The One In Which Rob Borrows The Friends Episode Title Concept

Not much to say today.  Or lately, for that matter.  I am at another (seemingly more frequent) turning point in my blogging career (okay, hobby), where I seem to have let it slip into the dark recesses of importance, and wonder if it’s worth the bother.  That it’s now considered a ‘bother’ is maybe an indication of the problem.  Perhaps I’ve grown tired of what I’d been writing, and haven’t found a new direction that pleases or interests me yet.  Maybe the new TV season will inspire me (heaven forbid that I am pinning my hopes on continued blogging on what I watch on television).

Hey, did anyone catch the final episode of Season Three of Deadwood that aired last Sunday?  Did it satisfy you?  Seems to be a lot of people on Deadwood forums who are miffed at the way it ended.  Me, I loved it.  I thought it was a fantastic ending (which I won’t divulge here, to protect the future-viewing of those who haven’t yet, but plan to, see it).
While there is talk, apparently, of a 4 hour miniseries to come that will presumably wrap the series up, I’m not holding my breath and consider last Sunday’s show the final of the series.  It’s too bad.  I enjoyed Deadwood immensely in its first two seasons, but this season, I became absolutely enamoured of every aspect of it.  To me, there has never been a better written TV show, in terms of pure beauty of dialogue and turns of phrase.  Yes, every fourth word seems to be ‘fuck’ but, man, you gotta get over that.  The acting, too, is second to none.  Ian McShane’s Swearingen is one of the best characters ever put to celluloid or video tape.  Never has a character clenched his jaw better than Tim Olyphant’s Sherrif Bullock.  Every actor seemed to so fully inhabit the characters that they portrayed that it really was like watching friends. (hey, that refers back to the title of this post!  People will think, maybe, that I intended that.  But, really, it was coincidence)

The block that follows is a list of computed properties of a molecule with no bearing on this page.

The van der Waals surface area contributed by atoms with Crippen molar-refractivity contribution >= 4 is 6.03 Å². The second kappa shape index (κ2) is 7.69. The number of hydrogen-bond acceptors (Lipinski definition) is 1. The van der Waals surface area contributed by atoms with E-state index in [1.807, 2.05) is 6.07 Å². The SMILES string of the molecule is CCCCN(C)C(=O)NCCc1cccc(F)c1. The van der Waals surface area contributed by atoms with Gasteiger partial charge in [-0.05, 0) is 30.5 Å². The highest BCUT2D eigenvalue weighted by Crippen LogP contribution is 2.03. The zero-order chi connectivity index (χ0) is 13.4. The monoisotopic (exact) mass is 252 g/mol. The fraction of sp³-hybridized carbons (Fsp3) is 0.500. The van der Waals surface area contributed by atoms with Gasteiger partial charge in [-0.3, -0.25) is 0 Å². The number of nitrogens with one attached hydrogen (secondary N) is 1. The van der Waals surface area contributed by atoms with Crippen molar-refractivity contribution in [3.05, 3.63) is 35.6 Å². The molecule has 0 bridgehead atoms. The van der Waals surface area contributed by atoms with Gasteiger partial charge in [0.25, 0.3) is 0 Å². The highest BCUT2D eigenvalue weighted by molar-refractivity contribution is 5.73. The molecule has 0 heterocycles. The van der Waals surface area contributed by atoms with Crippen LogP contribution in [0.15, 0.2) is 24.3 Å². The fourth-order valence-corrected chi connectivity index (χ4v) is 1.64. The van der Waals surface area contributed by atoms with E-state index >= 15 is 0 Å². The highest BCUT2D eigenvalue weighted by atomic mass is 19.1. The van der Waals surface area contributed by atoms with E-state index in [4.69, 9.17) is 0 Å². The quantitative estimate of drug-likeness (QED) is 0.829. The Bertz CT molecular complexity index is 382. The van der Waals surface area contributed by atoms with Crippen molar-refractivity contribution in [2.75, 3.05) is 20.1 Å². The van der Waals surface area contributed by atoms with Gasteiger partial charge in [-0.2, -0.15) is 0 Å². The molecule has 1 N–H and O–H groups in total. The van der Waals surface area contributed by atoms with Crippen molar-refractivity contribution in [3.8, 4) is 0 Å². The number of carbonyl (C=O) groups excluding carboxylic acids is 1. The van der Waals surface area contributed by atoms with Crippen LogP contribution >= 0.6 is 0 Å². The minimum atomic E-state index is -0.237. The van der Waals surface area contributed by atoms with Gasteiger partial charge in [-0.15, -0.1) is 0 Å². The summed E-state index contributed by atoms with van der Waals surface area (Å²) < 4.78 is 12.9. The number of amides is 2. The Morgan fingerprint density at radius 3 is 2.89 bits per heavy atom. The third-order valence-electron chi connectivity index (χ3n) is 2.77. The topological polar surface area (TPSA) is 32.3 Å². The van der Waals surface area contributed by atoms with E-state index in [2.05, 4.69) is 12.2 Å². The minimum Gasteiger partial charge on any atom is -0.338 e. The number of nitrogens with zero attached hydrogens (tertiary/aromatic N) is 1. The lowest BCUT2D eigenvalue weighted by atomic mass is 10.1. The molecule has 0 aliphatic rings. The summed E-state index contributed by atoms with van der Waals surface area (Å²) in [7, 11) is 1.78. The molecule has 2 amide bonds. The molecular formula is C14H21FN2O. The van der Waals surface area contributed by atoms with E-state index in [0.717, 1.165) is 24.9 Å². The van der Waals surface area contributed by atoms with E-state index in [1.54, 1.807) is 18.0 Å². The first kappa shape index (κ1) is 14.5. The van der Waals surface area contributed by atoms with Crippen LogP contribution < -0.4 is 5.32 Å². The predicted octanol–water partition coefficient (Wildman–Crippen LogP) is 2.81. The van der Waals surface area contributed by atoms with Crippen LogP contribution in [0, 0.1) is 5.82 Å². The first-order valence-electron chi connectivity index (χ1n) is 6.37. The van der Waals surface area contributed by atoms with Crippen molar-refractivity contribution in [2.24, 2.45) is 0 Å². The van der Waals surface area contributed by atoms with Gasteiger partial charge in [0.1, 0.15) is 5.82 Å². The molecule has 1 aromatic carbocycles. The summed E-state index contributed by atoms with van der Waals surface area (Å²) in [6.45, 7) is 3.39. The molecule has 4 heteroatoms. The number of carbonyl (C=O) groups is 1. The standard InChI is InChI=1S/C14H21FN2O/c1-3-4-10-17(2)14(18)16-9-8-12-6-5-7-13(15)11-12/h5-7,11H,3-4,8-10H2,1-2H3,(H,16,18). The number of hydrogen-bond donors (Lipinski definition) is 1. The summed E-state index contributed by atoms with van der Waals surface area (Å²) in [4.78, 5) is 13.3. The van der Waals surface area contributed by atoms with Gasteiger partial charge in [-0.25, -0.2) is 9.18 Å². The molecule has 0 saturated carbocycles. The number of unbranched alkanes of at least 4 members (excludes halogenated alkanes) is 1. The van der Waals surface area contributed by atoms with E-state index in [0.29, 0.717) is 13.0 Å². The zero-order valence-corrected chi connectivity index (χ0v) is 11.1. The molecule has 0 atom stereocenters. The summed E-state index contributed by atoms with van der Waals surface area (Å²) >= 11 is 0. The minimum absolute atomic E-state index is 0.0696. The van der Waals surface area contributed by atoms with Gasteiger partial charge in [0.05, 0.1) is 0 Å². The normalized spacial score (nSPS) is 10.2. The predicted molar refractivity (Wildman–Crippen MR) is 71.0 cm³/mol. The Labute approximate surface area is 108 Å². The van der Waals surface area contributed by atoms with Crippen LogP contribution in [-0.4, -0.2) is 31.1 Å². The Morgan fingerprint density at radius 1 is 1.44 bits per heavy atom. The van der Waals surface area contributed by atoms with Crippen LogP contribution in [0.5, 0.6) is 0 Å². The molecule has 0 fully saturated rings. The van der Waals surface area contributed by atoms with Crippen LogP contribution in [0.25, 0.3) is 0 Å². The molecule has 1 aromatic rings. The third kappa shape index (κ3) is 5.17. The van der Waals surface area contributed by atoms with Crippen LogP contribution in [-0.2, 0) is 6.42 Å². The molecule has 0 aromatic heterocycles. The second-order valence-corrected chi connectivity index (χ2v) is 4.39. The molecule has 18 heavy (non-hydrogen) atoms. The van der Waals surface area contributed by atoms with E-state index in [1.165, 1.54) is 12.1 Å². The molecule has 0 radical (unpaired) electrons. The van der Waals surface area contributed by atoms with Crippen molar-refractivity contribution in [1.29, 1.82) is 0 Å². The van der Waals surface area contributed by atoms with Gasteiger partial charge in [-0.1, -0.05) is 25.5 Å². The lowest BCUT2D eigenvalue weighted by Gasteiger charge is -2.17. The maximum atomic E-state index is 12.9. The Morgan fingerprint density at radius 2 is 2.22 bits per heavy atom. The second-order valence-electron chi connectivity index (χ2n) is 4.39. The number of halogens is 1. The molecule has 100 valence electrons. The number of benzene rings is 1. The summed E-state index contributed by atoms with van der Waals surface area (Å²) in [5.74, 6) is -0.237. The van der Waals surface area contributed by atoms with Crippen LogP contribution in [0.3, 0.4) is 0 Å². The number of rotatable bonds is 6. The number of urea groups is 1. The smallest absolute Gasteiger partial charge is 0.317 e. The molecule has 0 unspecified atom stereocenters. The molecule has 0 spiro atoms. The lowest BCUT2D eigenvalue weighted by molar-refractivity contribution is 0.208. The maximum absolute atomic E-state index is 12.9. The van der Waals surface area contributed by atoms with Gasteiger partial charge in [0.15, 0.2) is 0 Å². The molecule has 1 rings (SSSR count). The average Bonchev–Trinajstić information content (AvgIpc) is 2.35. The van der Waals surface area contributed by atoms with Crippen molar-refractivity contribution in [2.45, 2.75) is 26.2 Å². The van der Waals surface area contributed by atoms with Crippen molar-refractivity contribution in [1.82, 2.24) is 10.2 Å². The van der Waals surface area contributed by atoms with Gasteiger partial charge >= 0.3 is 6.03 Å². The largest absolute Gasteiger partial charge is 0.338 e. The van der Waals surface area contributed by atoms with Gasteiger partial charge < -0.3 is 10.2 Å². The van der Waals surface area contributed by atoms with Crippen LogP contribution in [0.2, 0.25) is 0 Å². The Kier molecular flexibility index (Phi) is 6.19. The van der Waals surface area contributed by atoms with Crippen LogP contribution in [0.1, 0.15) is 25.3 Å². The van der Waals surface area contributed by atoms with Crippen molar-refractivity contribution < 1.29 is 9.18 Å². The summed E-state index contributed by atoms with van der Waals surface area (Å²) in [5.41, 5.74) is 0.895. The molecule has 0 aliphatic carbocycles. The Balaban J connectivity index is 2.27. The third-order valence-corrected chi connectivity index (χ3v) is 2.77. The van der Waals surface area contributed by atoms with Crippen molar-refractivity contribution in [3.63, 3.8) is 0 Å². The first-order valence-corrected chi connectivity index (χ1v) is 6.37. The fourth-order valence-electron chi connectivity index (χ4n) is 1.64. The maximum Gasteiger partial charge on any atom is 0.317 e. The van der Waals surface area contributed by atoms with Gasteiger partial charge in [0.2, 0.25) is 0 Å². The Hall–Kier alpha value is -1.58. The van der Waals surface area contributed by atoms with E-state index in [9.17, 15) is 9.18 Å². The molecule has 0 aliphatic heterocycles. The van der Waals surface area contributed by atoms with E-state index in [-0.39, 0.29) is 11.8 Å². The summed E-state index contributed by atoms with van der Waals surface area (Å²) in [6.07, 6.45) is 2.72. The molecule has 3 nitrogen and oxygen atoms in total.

I quote here, not necessarily an absolute favourite section of dialogue, but one that I really enjoyed.
This bit of dialogue takes place in episode 26 (season three – episode 2).  Bullock has just beaten E.B. (played wonderfully, always, by William Sanderson – the “Larry” of Newhart’s “Larry, Darryl and Darryl” fame), and E.B. is being cared for by Richardson, who is his somewhat-stupid slave/helper.  E.B. always takes great delight in putting Richardson down and belittling him.  I loved this scene:

(In E.B.’s room at the Grand Central, Richardson is hunched over him, applying
balm to the wounds on E’B’s face.)


EB:   Could you have been born, Richardson, and not egg-hatched as I’ve always assumed?  Did your mother
hover over you, snaggle-toothed and doting, as you now hover over me?

Richardson:            I loved my mother.

EB:     Puberty may bring you to understand what we take for mother love is really murderous hatred  and
a desire for revenge.  (Hetakes a drink.)

Richardson:            Will you give your speech to be Mayor tonight?

EB:    Whatever night I give it, count on me not to mince words.  “Electors of the camp, as to who should serve as Mayro,
reasonable men may differ.  But as to who should be Sheriff…we all ought to speak with one voice. And our words should be, ‘turn out the maniac Bullock, who set upon the Mayor unprovoked, who beat him with merciless protraction.’ 
Bullock should be murdered!  We should rise up and murder Bullock!  Thank you very much.”

Richardson:            My father didn’t liked me.

EB:     I’d like to use your ointment to suffocate you. 


(He flinches as Richardson dobs on more ointment.)

So, anyway.  I’m going to miss the show.  I’m going to miss the characters.  Moreso, I think, than I did/do Six Feet Under.  And, yes, I’m going to miss the swearing.  The beautiful, beautiful swearing.
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